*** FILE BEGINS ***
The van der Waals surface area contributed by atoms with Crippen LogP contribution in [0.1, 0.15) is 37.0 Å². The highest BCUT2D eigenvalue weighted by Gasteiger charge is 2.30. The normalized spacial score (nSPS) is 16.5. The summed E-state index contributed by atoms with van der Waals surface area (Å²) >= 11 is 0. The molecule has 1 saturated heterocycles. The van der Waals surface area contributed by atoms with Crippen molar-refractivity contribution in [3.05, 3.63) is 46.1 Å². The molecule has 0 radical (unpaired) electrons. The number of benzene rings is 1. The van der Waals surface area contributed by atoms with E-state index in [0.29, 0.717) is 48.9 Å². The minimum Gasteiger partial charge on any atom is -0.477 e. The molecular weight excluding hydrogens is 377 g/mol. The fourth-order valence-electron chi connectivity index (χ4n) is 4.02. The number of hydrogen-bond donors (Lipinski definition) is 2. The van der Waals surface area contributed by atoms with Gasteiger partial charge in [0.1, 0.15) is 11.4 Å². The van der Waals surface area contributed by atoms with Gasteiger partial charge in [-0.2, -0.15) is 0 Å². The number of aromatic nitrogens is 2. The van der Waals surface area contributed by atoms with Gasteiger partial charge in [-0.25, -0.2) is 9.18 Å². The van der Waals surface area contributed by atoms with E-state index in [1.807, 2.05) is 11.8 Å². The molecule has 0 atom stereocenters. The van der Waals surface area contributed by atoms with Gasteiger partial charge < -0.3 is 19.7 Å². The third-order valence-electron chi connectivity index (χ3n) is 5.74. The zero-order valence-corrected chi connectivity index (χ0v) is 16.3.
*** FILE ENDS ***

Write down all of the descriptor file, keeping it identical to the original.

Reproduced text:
The van der Waals surface area contributed by atoms with Crippen LogP contribution in [0.1, 0.15) is 37.0 Å². The highest BCUT2D eigenvalue weighted by Gasteiger charge is 2.30. The normalized spacial score (nSPS) is 16.5. The summed E-state index contributed by atoms with van der Waals surface area (Å²) >= 11 is 0. The molecule has 1 saturated heterocycles. The van der Waals surface area contributed by atoms with Crippen molar-refractivity contribution in [3.05, 3.63) is 46.1 Å². The molecule has 0 radical (unpaired) electrons. The number of benzene rings is 1. The van der Waals surface area contributed by atoms with E-state index in [0.29, 0.717) is 48.9 Å². The minimum Gasteiger partial charge on any atom is -0.477 e. The molecular weight excluding hydrogens is 377 g/mol. The fourth-order valence-electron chi connectivity index (χ4n) is 4.02. The number of hydrogen-bond donors (Lipinski definition) is 2. The van der Waals surface area contributed by atoms with Gasteiger partial charge in [0.1, 0.15) is 11.4 Å². The van der Waals surface area contributed by atoms with Gasteiger partial charge in [-0.2, -0.15) is 0 Å². The number of aromatic nitrogens is 2. The van der Waals surface area contributed by atoms with Gasteiger partial charge in [-0.25, -0.2) is 9.18 Å². The van der Waals surface area contributed by atoms with E-state index in [1.807, 2.05) is 11.8 Å². The molecule has 0 atom stereocenters. The van der Waals surface area contributed by atoms with Gasteiger partial charge < -0.3 is 19.7 Å². The third-order valence-electron chi connectivity index (χ3n) is 5.74. The zero-order valence-corrected chi connectivity index (χ0v) is 16.3.